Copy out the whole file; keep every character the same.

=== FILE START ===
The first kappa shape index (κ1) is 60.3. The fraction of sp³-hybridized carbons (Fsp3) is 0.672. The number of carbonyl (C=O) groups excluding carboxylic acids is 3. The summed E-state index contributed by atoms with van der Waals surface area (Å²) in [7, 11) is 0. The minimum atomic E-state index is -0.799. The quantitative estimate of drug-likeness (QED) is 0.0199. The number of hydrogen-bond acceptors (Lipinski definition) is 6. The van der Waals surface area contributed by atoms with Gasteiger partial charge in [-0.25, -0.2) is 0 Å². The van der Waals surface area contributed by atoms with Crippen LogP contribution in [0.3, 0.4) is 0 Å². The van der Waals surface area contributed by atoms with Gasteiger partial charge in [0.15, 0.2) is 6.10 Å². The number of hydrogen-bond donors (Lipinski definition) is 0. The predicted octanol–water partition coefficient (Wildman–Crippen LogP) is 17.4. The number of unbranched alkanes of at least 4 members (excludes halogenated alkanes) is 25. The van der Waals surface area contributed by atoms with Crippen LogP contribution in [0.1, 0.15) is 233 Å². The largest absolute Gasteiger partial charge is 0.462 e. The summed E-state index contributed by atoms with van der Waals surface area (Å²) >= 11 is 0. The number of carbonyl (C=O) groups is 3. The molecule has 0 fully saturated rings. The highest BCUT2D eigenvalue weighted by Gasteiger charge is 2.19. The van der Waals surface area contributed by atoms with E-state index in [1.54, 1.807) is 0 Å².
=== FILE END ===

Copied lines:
The first kappa shape index (κ1) is 60.3. The fraction of sp³-hybridized carbons (Fsp3) is 0.672. The number of carbonyl (C=O) groups excluding carboxylic acids is 3. The summed E-state index contributed by atoms with van der Waals surface area (Å²) in [7, 11) is 0. The minimum atomic E-state index is -0.799. The quantitative estimate of drug-likeness (QED) is 0.0199. The number of hydrogen-bond acceptors (Lipinski definition) is 6. The van der Waals surface area contributed by atoms with Gasteiger partial charge in [-0.25, -0.2) is 0 Å². The van der Waals surface area contributed by atoms with Crippen LogP contribution in [0.3, 0.4) is 0 Å². The van der Waals surface area contributed by atoms with Gasteiger partial charge in [0.15, 0.2) is 6.10 Å². The number of hydrogen-bond donors (Lipinski definition) is 0. The predicted octanol–water partition coefficient (Wildman–Crippen LogP) is 17.4. The number of unbranched alkanes of at least 4 members (excludes halogenated alkanes) is 25. The van der Waals surface area contributed by atoms with Crippen LogP contribution in [0.1, 0.15) is 233 Å². The largest absolute Gasteiger partial charge is 0.462 e. The summed E-state index contributed by atoms with van der Waals surface area (Å²) >= 11 is 0. The number of carbonyl (C=O) groups is 3. The molecule has 0 fully saturated rings. The highest BCUT2D eigenvalue weighted by Gasteiger charge is 2.19. The van der Waals surface area contributed by atoms with E-state index in [1.54, 1.807) is 0 Å².